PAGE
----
Dear Connor: Nine promises that we will be OK

We will be OK. If ………


My Facebook news feed Tuesday night and into the following morning was a microcosm of the voting population. The stunned grief of Hillary supporters. The shocked celebration of Trump supporters.

The happy folks didn’t much bother me. After all, it’s always been the victors right to do some happy dancing when their candidate — or their team — wins. Heck, imagine how awful Cleveland baseball fans felt when pretty much the whole country was rubbing Cubs blue in their faces.

But, I was worried — and still am — about the palpably painful grief and anger among Clinton supporters. It will take them a long time, maybe forever, to process that grief. They cannot and should not be rushed. I know these people and I am confident that most, if not all, will eventually turn right-side up.

I’m worried about the unleashing of vitriol among the Trump supporters. I’m not so naive that I thought our culture had moved past all the -isms. Lands, we’d just gotten to the point that we didn’t say those things in public. Didn’t mean we weren’t thinking them. But I still am sickened by the Trump supporters who’ve decided spewing their hatred is now OK.

During a slow point in Friday’s Key West Veterans Day parade, an Alabama-born friend recounted this: “First time something like this happened to me here in Key West,” he said. “Biking down Duval yesterday when this bunch of 60-ish guys, big, ol’ fat, good ol’ boys, tourists, started hollering ‘well, finally we can start to get rid of all these faggots like that guy.”

My friend kept on pedaling, refraining — this time, he said — from his customary retort: “Yeah, well, it’s an armed faggot.”

“Hell,” he said. “It’s not like it’s the first time I’ve heard that shit. And, that ‘armed faggot’ thing usually settles ’em down. But, this isn’t good.”

There are countless other examples; feel free to Google.

In the meantime, I’m grabbing hold of belt loops. I posted these notes to Facebook just hours before Trump’s acceptance speech and repeat them here because I do, sincerely, believe we will be OK. But, it’s going to get worse before it gets better:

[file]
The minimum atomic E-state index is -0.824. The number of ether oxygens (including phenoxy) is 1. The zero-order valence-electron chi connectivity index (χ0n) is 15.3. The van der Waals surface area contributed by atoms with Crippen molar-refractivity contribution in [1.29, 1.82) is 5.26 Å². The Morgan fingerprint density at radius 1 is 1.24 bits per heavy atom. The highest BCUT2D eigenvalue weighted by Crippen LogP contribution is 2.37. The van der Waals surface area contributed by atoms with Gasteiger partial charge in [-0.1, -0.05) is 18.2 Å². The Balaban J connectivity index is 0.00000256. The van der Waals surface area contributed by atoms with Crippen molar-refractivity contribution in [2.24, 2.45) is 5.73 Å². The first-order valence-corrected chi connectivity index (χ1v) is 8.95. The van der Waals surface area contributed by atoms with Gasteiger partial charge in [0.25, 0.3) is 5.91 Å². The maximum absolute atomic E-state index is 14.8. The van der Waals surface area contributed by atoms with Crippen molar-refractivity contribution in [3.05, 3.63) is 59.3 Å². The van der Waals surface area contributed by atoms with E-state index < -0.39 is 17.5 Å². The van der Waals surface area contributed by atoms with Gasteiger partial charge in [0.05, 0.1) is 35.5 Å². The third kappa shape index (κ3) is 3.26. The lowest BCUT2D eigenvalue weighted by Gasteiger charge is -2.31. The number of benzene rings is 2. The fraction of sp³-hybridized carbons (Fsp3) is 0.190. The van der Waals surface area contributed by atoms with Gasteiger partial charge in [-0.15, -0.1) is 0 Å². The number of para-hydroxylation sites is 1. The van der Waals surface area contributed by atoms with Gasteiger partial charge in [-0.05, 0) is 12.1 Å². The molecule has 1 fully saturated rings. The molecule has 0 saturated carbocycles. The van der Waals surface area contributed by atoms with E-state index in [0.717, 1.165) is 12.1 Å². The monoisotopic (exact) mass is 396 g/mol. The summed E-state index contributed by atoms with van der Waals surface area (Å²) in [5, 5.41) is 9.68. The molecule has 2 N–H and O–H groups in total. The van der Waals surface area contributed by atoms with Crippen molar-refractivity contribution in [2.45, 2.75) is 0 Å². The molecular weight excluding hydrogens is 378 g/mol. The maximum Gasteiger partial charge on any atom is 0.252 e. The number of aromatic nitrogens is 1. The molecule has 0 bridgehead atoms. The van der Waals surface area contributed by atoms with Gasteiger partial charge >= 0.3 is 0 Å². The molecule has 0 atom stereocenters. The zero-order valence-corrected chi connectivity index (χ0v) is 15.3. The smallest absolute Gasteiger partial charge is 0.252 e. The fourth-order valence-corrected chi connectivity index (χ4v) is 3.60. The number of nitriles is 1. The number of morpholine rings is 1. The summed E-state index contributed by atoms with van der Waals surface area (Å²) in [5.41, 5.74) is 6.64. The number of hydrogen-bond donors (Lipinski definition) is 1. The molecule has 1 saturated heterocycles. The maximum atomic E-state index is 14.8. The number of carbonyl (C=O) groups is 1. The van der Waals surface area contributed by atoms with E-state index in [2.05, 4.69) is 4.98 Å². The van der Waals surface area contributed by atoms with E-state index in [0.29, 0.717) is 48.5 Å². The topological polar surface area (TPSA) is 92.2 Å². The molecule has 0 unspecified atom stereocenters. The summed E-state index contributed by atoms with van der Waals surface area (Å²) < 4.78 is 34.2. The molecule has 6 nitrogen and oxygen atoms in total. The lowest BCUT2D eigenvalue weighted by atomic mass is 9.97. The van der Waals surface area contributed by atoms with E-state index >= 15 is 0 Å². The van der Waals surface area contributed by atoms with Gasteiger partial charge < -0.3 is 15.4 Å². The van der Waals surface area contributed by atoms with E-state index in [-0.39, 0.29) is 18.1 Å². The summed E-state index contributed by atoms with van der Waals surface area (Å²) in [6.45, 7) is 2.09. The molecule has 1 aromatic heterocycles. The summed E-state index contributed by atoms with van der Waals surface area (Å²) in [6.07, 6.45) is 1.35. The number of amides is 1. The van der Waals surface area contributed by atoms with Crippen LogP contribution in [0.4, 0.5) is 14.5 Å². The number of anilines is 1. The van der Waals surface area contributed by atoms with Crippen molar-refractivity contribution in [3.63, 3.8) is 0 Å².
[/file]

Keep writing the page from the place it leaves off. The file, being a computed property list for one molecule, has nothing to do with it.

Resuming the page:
10:45 p.m., Tuesday, Nov. 8: The anger, the dissonance, has been building since the mid-1990s. It’s not a surprise if one has paid attention to more than just one’s like minds. We have to weather the anger and the fallout from it for another five-10 years. It won’t be easy. It likely could be cataclysmic. But once done, our country will heal. And that’s going to happen regardless of who wins tonight. Keep the faith. Do the right things. We’ll be OK.

12:59 a.m., Wednesday, Nov. 9: I’m posting this before we know the outcome. I post it knowing I have friends and family who are horrified and those who are celebrating. I post it now because I am praying we will do everything within our power to avoid shredding our country. We did that once in 1860. It killed almost a million of us. I am an American who believes this country can rise to its best and resist the siren lure to sink to its worst instincts. To do that, the next president must pledge — and then act — to be the president of all Americans. And that means a full-throated pledge to pull back from the rhetoric that fuels the politics of dissonance. Remember. Half of us, give or take a few, are not celebrating this morning. We are devastated and most assuredly afraid. Godspeed, my friends.

Being OK doesn’t mean the next several years will be moonbeams and unicorns. The next decade will be harsh, unsteady, inexplicable and frightening. We will, as a country, walk with that awesome shadow of the valley of death. History tells us that we must face our worst selves before we can create our best.

History says it will take 10 years to fully resolve the fragmentation that has become our lives. I think it will come faster than that because our 24-7-365 social media culture makes for fast-moving events and shortened cycles.

We will be OK. If…..

  • If we do good by those who need us
  • If we share our gifts according to the gifts we have received. The more you get, the more you give
  • If we refuse to stand silently when injustice rears its head next to us
  • If we refuse to look away when another is hurting
  • If we pick up the trash instead of walking past it
  • If we offer a smile rather than a frown.
  • If we do the little things that matter and eventually pile up into a remarkable force for good
  • If we stand steadfast against the haters — and learn the difference between a willful hater and an ignorant one. Most of us a teachable, my friends.
  • If we hope for the best, protect ourselves and others from the worst, and work for the good of all. Back in cliched corporate days, the boss used to make us say “opportunity” instead of “problem.” It was dumb. It worked.

My faithful optimism is neither willfully ignorant of the challenges ahead, nor is it rainbows and unicorn thinking. Instead it is nurtured in decades of faith and decades of learning.

The 5.375 words I’ve written come down to this prayer:


Show me my path. Teach me along the way. Grant me peace. Sustain my hope. Let me laugh.


“Dear Connor” is a collection of essays written for Connor Cunningham by his grandmother, Linda Grist Cunningham. I began writing these as my construct for making sense of the unraveling American community. Connor may never read them, nor might others; but they’ll help me distill solutions from the cacophony that passes for discourse in final crisis generational turning of America.